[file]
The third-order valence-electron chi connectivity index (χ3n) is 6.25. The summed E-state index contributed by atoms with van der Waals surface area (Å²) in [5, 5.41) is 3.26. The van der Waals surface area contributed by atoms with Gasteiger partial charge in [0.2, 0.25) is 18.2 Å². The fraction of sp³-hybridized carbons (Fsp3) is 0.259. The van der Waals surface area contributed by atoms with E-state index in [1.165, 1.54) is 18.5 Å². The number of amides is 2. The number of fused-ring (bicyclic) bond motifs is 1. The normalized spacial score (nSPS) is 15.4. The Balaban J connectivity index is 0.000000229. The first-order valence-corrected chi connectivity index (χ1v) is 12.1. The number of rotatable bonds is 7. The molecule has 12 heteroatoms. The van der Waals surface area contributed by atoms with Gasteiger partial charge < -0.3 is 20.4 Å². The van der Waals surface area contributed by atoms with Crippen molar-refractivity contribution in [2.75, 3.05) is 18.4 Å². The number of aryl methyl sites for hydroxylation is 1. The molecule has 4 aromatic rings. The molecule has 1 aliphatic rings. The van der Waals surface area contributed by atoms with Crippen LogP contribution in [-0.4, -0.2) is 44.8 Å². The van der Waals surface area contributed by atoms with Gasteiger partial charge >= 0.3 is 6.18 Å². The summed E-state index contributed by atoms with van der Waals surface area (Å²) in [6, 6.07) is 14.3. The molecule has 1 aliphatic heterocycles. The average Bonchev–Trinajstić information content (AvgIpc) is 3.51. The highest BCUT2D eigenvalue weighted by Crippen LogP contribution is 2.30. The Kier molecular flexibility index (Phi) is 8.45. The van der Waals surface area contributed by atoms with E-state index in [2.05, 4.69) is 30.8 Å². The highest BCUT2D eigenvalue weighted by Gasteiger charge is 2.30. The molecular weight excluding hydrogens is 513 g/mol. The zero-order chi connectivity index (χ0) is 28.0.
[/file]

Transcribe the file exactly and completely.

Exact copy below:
The third-order valence-electron chi connectivity index (χ3n) is 6.25. The summed E-state index contributed by atoms with van der Waals surface area (Å²) in [5, 5.41) is 3.26. The van der Waals surface area contributed by atoms with Gasteiger partial charge in [0.2, 0.25) is 18.2 Å². The fraction of sp³-hybridized carbons (Fsp3) is 0.259. The van der Waals surface area contributed by atoms with E-state index in [1.165, 1.54) is 18.5 Å². The number of amides is 2. The number of fused-ring (bicyclic) bond motifs is 1. The normalized spacial score (nSPS) is 15.4. The Balaban J connectivity index is 0.000000229. The first-order valence-corrected chi connectivity index (χ1v) is 12.1. The number of rotatable bonds is 7. The molecule has 12 heteroatoms. The van der Waals surface area contributed by atoms with Gasteiger partial charge < -0.3 is 20.4 Å². The van der Waals surface area contributed by atoms with Crippen molar-refractivity contribution in [2.75, 3.05) is 18.4 Å². The number of aryl methyl sites for hydroxylation is 1. The molecule has 4 aromatic rings. The molecule has 1 aliphatic rings. The van der Waals surface area contributed by atoms with Crippen LogP contribution in [-0.4, -0.2) is 44.8 Å². The van der Waals surface area contributed by atoms with Gasteiger partial charge >= 0.3 is 6.18 Å². The summed E-state index contributed by atoms with van der Waals surface area (Å²) in [6, 6.07) is 14.3. The molecule has 1 aliphatic heterocycles. The average Bonchev–Trinajstić information content (AvgIpc) is 3.51. The highest BCUT2D eigenvalue weighted by Crippen LogP contribution is 2.30. The Kier molecular flexibility index (Phi) is 8.45. The van der Waals surface area contributed by atoms with E-state index in [2.05, 4.69) is 30.8 Å². The highest BCUT2D eigenvalue weighted by Gasteiger charge is 2.30. The molecular weight excluding hydrogens is 513 g/mol. The zero-order chi connectivity index (χ0) is 28.0.